However, "The Ski Lodge" is far from the only Season 5 episode that is among the best the show has to offer. "Halloween," for instance, is chock full of laughs. Set mostly at a Halloween party, the news of Roz's recently discovered pregnancy leads a very drunk Niles to mistakenly think that Daphne is the one who's pregnant and that Frasier is the father. In "Voyage of the Damned," Frasier, Roz, Niles, and Martin board a cruise ship only for Niles to find out that Maris is also on board per Frasier's meddling to try to help the estranged couple. 

Later, in "Room Service" — which directly follows "The Ski Lodge" — Frasier asks Niles to help him avoid sleeping with a very vulnerable Lilith, who has just been left by her husband. The plan works and Frasier doesn't sleep with Lilith — but Niles does. In "Roz and the Schnoz," Frasier and Roz host the parents of her baby's father, the Garretts (Jordan Baker and Kevin Kilner), at Frasier's place and must spend the entire visit pretending that they're not distracted by the Garretts' huge noses.

1. Season 4

Finally, we've made it to the best "Frasier" season: Season 4. The season kicks off on a high note with "The Two Mrs. Cranes." In this episode, Daphne wants to ward off her unambitious former fiancé, Clive (Scott Atkinson), who she suspects is visiting Seattle to try to rekindle their relationship, so she spontaneously decides to pretend Niles is her husband — much to Niles' delight. This leads to Roz pretending to be Frasier's wife — "Maris" — and, after Daphne discovers Clive has become motivated with his life, Daphne and Roz vie for Clive's attention, despite the fact that they're both "married."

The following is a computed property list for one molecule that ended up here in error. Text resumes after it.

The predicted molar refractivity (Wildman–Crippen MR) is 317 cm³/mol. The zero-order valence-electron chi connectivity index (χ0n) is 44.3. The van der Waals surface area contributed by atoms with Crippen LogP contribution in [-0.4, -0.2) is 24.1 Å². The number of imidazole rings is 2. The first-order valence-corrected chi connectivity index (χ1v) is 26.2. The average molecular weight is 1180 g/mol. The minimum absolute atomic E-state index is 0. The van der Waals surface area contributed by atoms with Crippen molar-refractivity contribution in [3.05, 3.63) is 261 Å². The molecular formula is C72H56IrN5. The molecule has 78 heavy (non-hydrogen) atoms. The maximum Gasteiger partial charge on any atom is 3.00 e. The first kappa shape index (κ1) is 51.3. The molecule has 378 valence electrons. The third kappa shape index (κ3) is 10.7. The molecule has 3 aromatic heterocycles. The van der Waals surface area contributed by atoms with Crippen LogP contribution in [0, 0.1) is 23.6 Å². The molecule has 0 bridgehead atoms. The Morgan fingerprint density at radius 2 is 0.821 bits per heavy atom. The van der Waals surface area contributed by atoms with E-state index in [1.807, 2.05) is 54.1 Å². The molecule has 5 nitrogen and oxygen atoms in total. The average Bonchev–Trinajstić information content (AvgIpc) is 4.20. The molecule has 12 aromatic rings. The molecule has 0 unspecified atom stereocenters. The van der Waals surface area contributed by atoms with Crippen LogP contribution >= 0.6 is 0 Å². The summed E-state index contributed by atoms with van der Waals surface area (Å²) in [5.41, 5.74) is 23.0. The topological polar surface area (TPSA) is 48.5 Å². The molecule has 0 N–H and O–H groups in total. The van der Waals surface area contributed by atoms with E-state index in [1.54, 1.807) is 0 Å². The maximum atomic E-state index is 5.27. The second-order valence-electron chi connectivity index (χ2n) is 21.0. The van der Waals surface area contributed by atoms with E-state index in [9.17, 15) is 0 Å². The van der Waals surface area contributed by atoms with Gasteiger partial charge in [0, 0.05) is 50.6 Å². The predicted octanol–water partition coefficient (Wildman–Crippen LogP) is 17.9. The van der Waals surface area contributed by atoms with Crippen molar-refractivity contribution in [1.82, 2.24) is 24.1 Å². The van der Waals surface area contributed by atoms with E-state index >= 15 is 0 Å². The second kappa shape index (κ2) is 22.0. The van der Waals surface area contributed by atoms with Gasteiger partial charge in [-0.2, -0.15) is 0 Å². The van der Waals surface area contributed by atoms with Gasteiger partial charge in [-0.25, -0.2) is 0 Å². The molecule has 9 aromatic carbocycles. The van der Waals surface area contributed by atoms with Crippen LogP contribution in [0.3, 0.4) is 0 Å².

The rest of the season is full of more hilarious episodes. In "Mixed Doubles," Frasier persuades Niles not to ask Daphne out, only for Daphne to immediately meet and start dating Rodney (Kevin Farrell), a man who is eerily similar to Niles. In "A Lilith Thanksgiving," Frasier and Lilith go to ridiculous lengths to get Frederick into a snooty prep school. Later, in "Ham Radio," a controlling Frasier directs his colleagues in a radio drama for KACL, only for the whole production to go hilariously awry.

The season also sees the introduction of Sherry (Marsha Mason), one of Martin's most prominent love interests. The brash and gregarious Sherry doesn't mesh well with Frasier, Niles, or Daphne, which leads to plenty of funny predicaments throughout the season, beginning with her introductory episode "Dad Loves Sherry, the Boys Just Whine."